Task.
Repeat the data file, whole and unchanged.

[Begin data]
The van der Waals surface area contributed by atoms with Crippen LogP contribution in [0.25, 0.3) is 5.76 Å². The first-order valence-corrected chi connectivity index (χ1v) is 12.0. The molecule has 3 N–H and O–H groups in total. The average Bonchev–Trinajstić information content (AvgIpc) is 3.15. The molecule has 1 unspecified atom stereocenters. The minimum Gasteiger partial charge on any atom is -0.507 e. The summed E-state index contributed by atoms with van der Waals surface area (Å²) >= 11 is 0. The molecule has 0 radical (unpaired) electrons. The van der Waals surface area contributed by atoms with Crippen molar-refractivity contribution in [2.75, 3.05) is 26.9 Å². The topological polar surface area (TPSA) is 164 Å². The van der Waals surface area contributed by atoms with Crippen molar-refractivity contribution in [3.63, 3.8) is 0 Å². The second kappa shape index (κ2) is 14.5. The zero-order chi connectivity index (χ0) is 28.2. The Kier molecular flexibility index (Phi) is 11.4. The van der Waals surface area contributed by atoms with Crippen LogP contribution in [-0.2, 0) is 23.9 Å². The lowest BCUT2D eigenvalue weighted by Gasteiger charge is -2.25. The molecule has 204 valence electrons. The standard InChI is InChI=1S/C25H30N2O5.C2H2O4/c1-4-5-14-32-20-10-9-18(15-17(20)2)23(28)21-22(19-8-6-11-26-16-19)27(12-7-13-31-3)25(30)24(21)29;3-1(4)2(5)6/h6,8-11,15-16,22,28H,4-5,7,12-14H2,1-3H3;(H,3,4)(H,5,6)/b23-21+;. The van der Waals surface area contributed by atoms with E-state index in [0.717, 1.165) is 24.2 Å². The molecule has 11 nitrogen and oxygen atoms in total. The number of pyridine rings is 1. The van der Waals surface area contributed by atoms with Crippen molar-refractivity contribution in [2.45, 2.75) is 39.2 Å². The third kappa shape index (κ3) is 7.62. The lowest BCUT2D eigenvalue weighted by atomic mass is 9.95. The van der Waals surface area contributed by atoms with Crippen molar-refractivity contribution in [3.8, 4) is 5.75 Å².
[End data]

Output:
The van der Waals surface area contributed by atoms with Crippen LogP contribution in [0.25, 0.3) is 5.76 Å². The first-order valence-corrected chi connectivity index (χ1v) is 12.0. The molecule has 3 N–H and O–H groups in total. The average Bonchev–Trinajstić information content (AvgIpc) is 3.15. The molecule has 1 unspecified atom stereocenters. The minimum Gasteiger partial charge on any atom is -0.507 e. The summed E-state index contributed by atoms with van der Waals surface area (Å²) >= 11 is 0. The molecule has 0 radical (unpaired) electrons. The van der Waals surface area contributed by atoms with Crippen molar-refractivity contribution in [2.75, 3.05) is 26.9 Å². The topological polar surface area (TPSA) is 164 Å². The van der Waals surface area contributed by atoms with Crippen molar-refractivity contribution in [3.63, 3.8) is 0 Å². The second kappa shape index (κ2) is 14.5. The zero-order chi connectivity index (χ0) is 28.2. The Kier molecular flexibility index (Phi) is 11.4. The van der Waals surface area contributed by atoms with Crippen LogP contribution in [-0.2, 0) is 23.9 Å². The lowest BCUT2D eigenvalue weighted by Gasteiger charge is -2.25. The molecule has 204 valence electrons. The standard InChI is InChI=1S/C25H30N2O5.C2H2O4/c1-4-5-14-32-20-10-9-18(15-17(20)2)23(28)21-22(19-8-6-11-26-16-19)27(12-7-13-31-3)25(30)24(21)29;3-1(4)2(5)6/h6,8-11,15-16,22,28H,4-5,7,12-14H2,1-3H3;(H,3,4)(H,5,6)/b23-21+;. The van der Waals surface area contributed by atoms with E-state index in [0.717, 1.165) is 24.2 Å². The molecule has 11 nitrogen and oxygen atoms in total. The number of pyridine rings is 1. The van der Waals surface area contributed by atoms with Crippen molar-refractivity contribution in [2.45, 2.75) is 39.2 Å². The third kappa shape index (κ3) is 7.62. The lowest BCUT2D eigenvalue weighted by atomic mass is 9.95. The van der Waals surface area contributed by atoms with Crippen molar-refractivity contribution in [3.8, 4) is 5.75 Å².